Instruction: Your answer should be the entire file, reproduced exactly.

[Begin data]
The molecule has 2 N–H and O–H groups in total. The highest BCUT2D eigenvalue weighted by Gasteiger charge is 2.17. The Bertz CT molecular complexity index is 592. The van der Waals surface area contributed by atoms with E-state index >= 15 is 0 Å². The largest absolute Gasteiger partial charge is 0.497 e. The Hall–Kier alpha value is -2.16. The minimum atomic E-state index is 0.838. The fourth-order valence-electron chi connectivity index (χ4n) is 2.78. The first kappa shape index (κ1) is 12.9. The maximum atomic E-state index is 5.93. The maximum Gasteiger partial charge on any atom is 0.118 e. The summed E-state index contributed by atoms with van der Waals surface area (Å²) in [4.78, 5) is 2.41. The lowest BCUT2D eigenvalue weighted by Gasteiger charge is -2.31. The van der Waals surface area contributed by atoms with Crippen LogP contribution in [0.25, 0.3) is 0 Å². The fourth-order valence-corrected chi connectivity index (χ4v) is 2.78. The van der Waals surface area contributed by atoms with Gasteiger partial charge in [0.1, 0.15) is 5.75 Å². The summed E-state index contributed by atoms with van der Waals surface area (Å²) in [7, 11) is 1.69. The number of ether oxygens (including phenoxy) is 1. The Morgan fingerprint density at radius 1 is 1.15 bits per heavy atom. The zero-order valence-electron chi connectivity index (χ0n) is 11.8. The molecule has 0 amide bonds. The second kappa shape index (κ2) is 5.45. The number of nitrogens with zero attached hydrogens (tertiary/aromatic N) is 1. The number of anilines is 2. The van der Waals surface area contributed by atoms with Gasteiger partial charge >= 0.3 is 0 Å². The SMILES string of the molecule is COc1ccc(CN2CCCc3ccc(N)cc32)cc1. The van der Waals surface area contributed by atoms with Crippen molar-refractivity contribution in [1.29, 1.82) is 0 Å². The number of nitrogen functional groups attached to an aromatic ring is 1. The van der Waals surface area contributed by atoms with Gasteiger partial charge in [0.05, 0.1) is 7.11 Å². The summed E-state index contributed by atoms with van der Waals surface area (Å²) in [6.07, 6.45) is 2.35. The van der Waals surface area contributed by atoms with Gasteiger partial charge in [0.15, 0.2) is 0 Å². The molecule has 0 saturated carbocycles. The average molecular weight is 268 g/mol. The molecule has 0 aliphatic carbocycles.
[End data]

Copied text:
The molecule has 2 N–H and O–H groups in total. The highest BCUT2D eigenvalue weighted by Gasteiger charge is 2.17. The Bertz CT molecular complexity index is 592. The van der Waals surface area contributed by atoms with E-state index >= 15 is 0 Å². The largest absolute Gasteiger partial charge is 0.497 e. The Hall–Kier alpha value is -2.16. The minimum atomic E-state index is 0.838. The fourth-order valence-electron chi connectivity index (χ4n) is 2.78. The first kappa shape index (κ1) is 12.9. The maximum atomic E-state index is 5.93. The maximum Gasteiger partial charge on any atom is 0.118 e. The summed E-state index contributed by atoms with van der Waals surface area (Å²) in [4.78, 5) is 2.41. The lowest BCUT2D eigenvalue weighted by Gasteiger charge is -2.31. The van der Waals surface area contributed by atoms with Crippen LogP contribution in [0.25, 0.3) is 0 Å². The fourth-order valence-corrected chi connectivity index (χ4v) is 2.78. The van der Waals surface area contributed by atoms with Gasteiger partial charge in [0.1, 0.15) is 5.75 Å². The summed E-state index contributed by atoms with van der Waals surface area (Å²) in [7, 11) is 1.69. The number of ether oxygens (including phenoxy) is 1. The Morgan fingerprint density at radius 1 is 1.15 bits per heavy atom. The zero-order valence-electron chi connectivity index (χ0n) is 11.8. The molecule has 0 amide bonds. The second kappa shape index (κ2) is 5.45. The number of nitrogens with zero attached hydrogens (tertiary/aromatic N) is 1. The number of anilines is 2. The van der Waals surface area contributed by atoms with Gasteiger partial charge >= 0.3 is 0 Å². The SMILES string of the molecule is COc1ccc(CN2CCCc3ccc(N)cc32)cc1. The van der Waals surface area contributed by atoms with Crippen molar-refractivity contribution in [1.29, 1.82) is 0 Å². The number of nitrogen functional groups attached to an aromatic ring is 1. The van der Waals surface area contributed by atoms with Gasteiger partial charge in [0.05, 0.1) is 7.11 Å². The summed E-state index contributed by atoms with van der Waals surface area (Å²) in [6.07, 6.45) is 2.35. The van der Waals surface area contributed by atoms with Gasteiger partial charge in [0.15, 0.2) is 0 Å². The molecule has 0 saturated carbocycles. The average molecular weight is 268 g/mol. The molecule has 0 aliphatic carbocycles.